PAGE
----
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Surface of Mercury

Surface of Mercury

R320/0052

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Credit

CHRIS BUTLER / SCIENCE PHOTO LIBRARY CHRIS BUTLER / SCIENCE PHOTO LIBRARY

Caption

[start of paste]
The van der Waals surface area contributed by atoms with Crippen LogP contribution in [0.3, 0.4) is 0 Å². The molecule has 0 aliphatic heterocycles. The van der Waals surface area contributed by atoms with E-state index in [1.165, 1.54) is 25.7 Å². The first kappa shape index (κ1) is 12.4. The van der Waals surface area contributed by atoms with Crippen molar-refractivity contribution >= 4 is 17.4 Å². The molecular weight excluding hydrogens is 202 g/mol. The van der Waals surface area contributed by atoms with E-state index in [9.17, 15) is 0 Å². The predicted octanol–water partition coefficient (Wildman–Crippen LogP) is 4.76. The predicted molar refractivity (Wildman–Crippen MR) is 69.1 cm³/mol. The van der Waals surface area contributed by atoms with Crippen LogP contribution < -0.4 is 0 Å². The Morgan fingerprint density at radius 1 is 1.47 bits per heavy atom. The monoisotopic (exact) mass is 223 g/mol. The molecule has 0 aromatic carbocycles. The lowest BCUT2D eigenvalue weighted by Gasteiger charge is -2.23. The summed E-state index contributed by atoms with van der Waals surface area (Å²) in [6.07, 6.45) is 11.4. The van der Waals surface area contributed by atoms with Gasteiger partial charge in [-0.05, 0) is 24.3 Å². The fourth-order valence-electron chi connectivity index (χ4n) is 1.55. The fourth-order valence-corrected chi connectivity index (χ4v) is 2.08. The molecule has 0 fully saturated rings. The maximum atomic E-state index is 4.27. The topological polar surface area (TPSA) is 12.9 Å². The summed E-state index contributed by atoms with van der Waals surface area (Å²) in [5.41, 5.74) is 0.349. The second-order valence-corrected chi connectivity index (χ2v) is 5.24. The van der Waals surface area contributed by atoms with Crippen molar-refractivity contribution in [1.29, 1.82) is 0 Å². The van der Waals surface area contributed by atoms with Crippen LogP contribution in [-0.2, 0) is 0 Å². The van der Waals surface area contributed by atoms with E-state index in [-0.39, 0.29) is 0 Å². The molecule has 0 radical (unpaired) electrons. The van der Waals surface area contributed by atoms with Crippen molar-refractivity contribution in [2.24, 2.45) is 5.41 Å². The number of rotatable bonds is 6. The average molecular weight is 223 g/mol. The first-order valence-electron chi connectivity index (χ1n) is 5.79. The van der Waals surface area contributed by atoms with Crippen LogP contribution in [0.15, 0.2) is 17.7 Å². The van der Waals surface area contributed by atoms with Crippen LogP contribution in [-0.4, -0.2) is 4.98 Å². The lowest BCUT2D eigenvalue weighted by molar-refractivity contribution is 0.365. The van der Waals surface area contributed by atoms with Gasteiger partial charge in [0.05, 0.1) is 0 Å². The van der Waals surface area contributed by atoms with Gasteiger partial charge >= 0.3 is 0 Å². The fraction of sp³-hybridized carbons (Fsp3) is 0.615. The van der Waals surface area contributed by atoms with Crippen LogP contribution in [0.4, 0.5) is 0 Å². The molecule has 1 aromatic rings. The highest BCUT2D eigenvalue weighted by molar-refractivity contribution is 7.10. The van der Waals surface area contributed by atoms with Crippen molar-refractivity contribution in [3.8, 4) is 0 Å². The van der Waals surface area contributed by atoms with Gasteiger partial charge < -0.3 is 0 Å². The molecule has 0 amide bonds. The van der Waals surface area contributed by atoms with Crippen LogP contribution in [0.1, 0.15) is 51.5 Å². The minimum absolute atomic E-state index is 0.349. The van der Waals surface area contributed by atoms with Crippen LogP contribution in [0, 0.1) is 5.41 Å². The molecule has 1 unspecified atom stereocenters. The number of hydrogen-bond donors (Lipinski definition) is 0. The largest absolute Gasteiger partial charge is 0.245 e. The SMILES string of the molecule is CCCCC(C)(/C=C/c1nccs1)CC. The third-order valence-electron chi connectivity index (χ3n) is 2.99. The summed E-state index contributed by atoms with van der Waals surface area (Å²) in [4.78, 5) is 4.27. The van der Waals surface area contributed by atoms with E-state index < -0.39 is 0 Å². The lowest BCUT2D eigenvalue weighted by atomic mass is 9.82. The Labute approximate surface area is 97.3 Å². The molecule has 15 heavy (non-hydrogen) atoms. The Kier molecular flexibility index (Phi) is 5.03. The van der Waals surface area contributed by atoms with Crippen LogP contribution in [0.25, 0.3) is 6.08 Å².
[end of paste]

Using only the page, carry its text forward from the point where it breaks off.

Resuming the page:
Surface of Mercury. Computer artwork of an asteroid impact crater on the surface of the planet Mercury. The Sun (upper right) and Earth (blue, left of Sun) are seen in the sky. Mercury is the closest planet to the Sun, orbiting at an average distance of 58 million kilometres, less than half the Earth-Sun distance. The solar wind blasts atoms from its rocky surface, forming a very thin atmosphere that is constantly lost to space. The surface temperature extremes are the greatest in the solar system, ranging (day-night) from 400 to -170 degrees Celsius. The Sun rises every 176 days (two Mercury years), but the stars move three times faster across the sky as Mercury takes 59 days to rotate on its axis.

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